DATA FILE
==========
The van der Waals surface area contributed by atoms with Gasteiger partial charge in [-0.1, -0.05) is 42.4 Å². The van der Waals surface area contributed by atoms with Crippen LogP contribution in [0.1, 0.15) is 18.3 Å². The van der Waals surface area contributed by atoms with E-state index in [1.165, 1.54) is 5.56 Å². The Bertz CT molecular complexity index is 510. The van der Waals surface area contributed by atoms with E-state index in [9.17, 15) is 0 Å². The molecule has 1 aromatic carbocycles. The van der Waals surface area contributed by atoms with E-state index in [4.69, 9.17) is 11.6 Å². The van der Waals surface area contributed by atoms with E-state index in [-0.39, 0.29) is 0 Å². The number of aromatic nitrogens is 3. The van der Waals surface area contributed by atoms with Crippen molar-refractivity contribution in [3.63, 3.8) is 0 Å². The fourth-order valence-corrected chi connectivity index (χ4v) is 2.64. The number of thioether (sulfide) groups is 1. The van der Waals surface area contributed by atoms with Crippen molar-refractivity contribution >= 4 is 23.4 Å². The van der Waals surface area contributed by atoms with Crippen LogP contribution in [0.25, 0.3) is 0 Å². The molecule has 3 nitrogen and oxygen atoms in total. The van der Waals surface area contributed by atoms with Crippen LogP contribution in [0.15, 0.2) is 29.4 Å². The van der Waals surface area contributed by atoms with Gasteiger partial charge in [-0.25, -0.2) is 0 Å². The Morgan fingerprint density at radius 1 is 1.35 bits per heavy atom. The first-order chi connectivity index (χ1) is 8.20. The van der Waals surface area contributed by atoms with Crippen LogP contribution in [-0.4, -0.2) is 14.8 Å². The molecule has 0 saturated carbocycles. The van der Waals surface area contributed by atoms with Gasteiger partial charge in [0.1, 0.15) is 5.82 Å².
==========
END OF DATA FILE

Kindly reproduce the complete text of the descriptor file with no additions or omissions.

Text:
The van der Waals surface area contributed by atoms with Gasteiger partial charge in [-0.1, -0.05) is 42.4 Å². The van der Waals surface area contributed by atoms with Crippen LogP contribution in [0.1, 0.15) is 18.3 Å². The van der Waals surface area contributed by atoms with E-state index in [1.165, 1.54) is 5.56 Å². The Bertz CT molecular complexity index is 510. The van der Waals surface area contributed by atoms with E-state index in [9.17, 15) is 0 Å². The molecule has 1 aromatic carbocycles. The van der Waals surface area contributed by atoms with E-state index in [4.69, 9.17) is 11.6 Å². The van der Waals surface area contributed by atoms with E-state index in [-0.39, 0.29) is 0 Å². The number of aromatic nitrogens is 3. The van der Waals surface area contributed by atoms with Crippen molar-refractivity contribution in [3.63, 3.8) is 0 Å². The fourth-order valence-corrected chi connectivity index (χ4v) is 2.64. The number of thioether (sulfide) groups is 1. The van der Waals surface area contributed by atoms with Crippen molar-refractivity contribution >= 4 is 23.4 Å². The van der Waals surface area contributed by atoms with Crippen LogP contribution in [0.25, 0.3) is 0 Å². The molecule has 3 nitrogen and oxygen atoms in total. The van der Waals surface area contributed by atoms with Crippen LogP contribution in [0.15, 0.2) is 29.4 Å². The van der Waals surface area contributed by atoms with Gasteiger partial charge in [-0.25, -0.2) is 0 Å². The Morgan fingerprint density at radius 1 is 1.35 bits per heavy atom. The first-order chi connectivity index (χ1) is 8.20. The van der Waals surface area contributed by atoms with Crippen LogP contribution in [-0.4, -0.2) is 14.8 Å². The molecule has 0 saturated carbocycles. The van der Waals surface area contributed by atoms with Gasteiger partial charge in [0.1, 0.15) is 5.82 Å².